What turns all those legitimate concerns into negative nativism, Keeley said, is when a person tries to address the concern by stereotyping all immigrants and making the prejudicial judgment, for example, that anybody who came in 1848 as a result of revolutions in Europe was suspect because of radical political philosophy. That every Catholic was to be a suspect for a papal takeover. That every Italian was to be less favorably dealt with than every Swede because Swedes in general assimilated more quickly with Anglo Saxons.

Fear of numerical increase was involved

in a lot of the arguments around the

turn of the century... this fear has

emerged in a new form 'that each new

American depletes resources and

creates labor concerns'

Keeley said he sees virtually no sign today of nativism based on fear of radical philosophies. About the only anti-Catholic nativism arises around the abortion issue, he said. But quite a bit of Anglo-Saxon nativism continues, manifesting itself in fear of the mongrelization of the nation's culture by large numbers of Third World immigrants, he said.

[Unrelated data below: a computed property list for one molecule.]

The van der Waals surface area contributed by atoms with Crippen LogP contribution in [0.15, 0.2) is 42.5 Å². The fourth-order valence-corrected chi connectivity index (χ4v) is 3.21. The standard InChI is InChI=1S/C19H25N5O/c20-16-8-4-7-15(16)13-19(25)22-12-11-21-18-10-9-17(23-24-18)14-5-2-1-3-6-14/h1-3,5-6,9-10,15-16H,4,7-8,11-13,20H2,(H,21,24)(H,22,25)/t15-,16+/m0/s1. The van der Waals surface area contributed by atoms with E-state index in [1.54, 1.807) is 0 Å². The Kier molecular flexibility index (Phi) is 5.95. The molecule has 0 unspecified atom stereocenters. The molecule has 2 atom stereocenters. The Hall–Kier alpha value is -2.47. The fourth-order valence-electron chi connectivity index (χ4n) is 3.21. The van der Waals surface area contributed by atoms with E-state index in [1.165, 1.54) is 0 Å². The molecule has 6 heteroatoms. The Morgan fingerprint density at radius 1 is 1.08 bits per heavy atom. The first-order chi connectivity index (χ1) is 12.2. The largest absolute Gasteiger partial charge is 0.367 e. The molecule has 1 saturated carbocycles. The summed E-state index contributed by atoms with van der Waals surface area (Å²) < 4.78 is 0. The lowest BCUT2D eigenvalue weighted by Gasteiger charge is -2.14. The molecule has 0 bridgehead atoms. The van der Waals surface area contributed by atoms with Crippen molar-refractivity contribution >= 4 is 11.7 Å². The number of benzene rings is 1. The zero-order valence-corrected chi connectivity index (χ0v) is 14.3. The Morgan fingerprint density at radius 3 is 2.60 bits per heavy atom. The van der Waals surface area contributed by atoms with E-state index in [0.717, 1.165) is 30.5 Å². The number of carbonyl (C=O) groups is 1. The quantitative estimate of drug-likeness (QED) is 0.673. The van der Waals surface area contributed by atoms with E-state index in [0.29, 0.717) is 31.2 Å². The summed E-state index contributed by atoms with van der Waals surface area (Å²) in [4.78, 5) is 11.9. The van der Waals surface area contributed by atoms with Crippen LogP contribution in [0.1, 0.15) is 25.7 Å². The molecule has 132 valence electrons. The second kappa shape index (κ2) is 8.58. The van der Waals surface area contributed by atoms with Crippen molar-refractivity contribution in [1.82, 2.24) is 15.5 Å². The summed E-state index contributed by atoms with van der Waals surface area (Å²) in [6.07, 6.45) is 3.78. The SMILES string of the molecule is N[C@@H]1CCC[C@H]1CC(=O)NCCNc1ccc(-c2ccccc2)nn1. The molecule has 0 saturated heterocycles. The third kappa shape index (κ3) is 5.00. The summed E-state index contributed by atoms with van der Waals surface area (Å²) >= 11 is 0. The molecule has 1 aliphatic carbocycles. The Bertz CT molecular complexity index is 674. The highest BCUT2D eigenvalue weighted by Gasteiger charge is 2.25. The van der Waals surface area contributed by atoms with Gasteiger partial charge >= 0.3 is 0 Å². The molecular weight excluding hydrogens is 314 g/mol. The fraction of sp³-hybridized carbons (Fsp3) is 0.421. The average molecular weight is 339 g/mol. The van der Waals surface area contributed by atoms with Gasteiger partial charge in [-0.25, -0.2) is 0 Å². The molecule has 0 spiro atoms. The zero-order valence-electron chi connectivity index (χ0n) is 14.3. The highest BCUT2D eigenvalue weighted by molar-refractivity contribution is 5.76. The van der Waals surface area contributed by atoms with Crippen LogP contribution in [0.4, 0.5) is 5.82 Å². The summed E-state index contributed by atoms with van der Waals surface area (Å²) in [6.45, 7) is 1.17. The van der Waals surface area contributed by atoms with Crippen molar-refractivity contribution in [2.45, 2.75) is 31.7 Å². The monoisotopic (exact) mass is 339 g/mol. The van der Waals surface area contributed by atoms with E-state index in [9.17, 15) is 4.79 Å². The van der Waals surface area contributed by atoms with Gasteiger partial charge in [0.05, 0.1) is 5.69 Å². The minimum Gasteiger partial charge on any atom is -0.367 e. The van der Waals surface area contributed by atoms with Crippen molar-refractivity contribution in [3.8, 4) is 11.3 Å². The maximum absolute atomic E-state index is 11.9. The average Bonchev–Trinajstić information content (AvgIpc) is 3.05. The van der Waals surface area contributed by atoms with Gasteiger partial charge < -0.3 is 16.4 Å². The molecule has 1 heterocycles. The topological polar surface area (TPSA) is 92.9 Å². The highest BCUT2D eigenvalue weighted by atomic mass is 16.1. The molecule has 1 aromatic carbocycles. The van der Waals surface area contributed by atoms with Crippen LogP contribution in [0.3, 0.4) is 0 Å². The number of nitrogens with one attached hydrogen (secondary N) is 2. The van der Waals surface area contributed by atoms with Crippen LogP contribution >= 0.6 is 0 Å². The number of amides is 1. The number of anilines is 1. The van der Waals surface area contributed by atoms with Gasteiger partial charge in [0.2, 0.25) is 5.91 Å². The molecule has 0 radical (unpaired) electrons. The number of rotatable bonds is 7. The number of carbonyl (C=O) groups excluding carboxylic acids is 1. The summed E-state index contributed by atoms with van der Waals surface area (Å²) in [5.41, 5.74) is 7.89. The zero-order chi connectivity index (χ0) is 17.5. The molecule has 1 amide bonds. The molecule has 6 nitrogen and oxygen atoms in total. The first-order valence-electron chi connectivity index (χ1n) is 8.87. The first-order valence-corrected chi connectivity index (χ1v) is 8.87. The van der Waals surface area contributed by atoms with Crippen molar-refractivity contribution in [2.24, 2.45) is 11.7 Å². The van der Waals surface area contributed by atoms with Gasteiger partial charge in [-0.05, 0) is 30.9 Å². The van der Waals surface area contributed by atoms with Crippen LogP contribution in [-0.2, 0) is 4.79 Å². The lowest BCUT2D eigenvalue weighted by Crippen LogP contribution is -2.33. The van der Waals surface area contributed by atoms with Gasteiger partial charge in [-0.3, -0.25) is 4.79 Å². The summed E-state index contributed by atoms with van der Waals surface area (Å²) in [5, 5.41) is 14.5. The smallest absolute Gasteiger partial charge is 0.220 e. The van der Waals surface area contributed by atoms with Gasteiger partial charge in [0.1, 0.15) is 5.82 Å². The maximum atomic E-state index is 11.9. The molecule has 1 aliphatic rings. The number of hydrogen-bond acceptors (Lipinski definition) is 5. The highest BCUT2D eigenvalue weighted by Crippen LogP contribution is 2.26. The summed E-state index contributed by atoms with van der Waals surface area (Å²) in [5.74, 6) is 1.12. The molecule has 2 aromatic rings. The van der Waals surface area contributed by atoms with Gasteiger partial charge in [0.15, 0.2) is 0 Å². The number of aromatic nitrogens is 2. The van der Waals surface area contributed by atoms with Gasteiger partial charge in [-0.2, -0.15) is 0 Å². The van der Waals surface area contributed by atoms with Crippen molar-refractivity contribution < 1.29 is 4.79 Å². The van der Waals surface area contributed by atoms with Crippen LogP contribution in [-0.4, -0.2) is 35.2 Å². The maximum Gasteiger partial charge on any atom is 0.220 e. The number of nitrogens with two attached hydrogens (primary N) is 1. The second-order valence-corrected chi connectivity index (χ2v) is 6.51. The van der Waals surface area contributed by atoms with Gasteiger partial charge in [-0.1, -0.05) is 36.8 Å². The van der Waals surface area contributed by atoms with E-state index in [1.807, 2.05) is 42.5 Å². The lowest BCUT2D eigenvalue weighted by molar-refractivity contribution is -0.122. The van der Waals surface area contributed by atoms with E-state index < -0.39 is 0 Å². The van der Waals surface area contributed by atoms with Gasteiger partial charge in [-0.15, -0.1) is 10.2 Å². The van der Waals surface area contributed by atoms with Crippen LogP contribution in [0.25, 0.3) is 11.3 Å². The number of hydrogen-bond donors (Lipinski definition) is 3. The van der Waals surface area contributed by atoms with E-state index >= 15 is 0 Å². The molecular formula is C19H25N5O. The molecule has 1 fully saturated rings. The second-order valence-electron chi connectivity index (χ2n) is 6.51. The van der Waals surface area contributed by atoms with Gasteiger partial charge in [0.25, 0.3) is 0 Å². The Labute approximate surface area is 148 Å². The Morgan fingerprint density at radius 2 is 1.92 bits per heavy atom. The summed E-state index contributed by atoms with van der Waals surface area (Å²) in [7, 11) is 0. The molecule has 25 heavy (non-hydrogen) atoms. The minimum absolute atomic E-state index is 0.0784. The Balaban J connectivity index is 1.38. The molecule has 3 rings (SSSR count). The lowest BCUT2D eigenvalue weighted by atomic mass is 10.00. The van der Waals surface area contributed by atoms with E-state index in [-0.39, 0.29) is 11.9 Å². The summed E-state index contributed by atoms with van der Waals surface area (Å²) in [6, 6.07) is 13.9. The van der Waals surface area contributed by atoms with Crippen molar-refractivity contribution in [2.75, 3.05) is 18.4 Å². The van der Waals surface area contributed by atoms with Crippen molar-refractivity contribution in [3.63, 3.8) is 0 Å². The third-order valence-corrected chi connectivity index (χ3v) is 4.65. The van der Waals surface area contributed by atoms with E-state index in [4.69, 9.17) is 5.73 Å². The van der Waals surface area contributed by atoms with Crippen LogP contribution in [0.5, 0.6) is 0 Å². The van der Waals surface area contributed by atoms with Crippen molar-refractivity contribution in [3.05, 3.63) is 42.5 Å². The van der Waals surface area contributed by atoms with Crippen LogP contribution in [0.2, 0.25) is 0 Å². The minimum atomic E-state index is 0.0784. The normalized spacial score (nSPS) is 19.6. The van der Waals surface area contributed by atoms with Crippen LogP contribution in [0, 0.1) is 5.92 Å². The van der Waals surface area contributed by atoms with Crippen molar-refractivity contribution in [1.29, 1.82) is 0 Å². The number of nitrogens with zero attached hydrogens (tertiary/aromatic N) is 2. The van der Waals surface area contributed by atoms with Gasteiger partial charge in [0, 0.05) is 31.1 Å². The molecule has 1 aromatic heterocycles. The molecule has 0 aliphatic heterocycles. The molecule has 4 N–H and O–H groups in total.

Reflecting on what ingredients make a person vulnerable to a charge of nativism, Keeley said it appeared emotion is important If instead of saying you fear, you say you are concerned about foreign influence changing culture, there seems to be nothing wrong with that. If anybody can accuse a person of leading [others] on the basis of emotion, that is negative. It's okay to be concerned about immigration. You can be rational. But any introduction of emotional terms, positive or negative, is an appeal to emotion and seems to be unacceptable.

The real dilemma for those involved with the issue, he said, is that one moves masses of people to act by appeals to their emotions. After all, what is at stake is a way of life, values, and comfort with the usual ways of doing things, he said.